Posted by: smstrouse | March 11, 2011

Interfaith Schmoozing

I was privileged to be invited to go on a short retreat last week with about 30 interfaith leaders from the western US.  This was the second such gathering since the Parliament of the World’s Religions in Melbourne, Australia in 2009. Some of the folks from CA, AZ, NV, etc. who were at the Parliament thought that it would be a good idea to continue getting to know one another and see what might develop on a regional basis.

I wasn’t at the Parliament (hoping for next time!), but the circle has now expanded to include many of the local interfaith councils and organizations. The best part of the day and a half spent at the beautiful San Damiano Center in Danville, CA was the schmoozing. And oddly enough, what I enjoyed most of all were the conversations over meals, at happy hour, and on walks – with colleagues from right here in the Bay Area!  Seems that we have to get away from the busyness of the daily grind to find quality time with one another.  So for that opportunity alone, I am grateful.

The other topic (among many), that we discussed as a group was planning for the 10th anniversary of 9/11.  The San Francisco Interfaith Council reported that it’s already putting together a commemoration along with the SF Opera. Plans are also underway to bring together people from churches, synagogues, mosques, and other holy places for education, dialogue, pulpit exchanges, etc. I remember so well the discussion groups that sprang up in Buffalo, NY after 9/11/01.  It is unfortunate that it took such a tragedy to bring us together. And unfortunate that so much more work needs to be done. But I’m thankful for those who are leading us in the work.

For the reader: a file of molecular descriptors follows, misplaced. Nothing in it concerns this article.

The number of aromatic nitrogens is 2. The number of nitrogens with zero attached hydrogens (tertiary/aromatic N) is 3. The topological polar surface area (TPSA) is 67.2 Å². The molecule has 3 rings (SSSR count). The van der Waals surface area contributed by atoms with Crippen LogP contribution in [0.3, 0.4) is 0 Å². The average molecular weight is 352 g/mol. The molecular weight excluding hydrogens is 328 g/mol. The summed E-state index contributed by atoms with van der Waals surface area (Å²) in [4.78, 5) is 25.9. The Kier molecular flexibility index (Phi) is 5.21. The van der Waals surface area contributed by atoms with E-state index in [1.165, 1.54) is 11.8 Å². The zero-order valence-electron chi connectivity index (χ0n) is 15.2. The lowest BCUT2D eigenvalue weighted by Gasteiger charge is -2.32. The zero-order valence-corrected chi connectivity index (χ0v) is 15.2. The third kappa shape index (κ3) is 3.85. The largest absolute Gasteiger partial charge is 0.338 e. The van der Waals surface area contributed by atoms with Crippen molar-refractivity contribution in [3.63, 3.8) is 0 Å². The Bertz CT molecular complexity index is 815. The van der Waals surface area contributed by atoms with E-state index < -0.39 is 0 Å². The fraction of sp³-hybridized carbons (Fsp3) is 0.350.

So the schmoozing had a serious side to it for sure. But all-in-all, this is  fine bunch of folks to hang out with.  What a privilege to be part of it.

*** About the image:  The image of the linked rings is the logo of the Interfaith Center at the Presidio, designed by long-time Board member Don Frew. The rings appear tightly linked together, but if you look closely, you will notice that if the white ring were removed, the entire assemblage would fall apart into separate rings. No two rings are interlocked; it is only the central ring that brings them into a unified whole. This is an apt image for the Interfaith Center. Each of the participating religious groups and traditions maintains its individual identity and independence. It is the shared cooperative work that binds the member into a whole.

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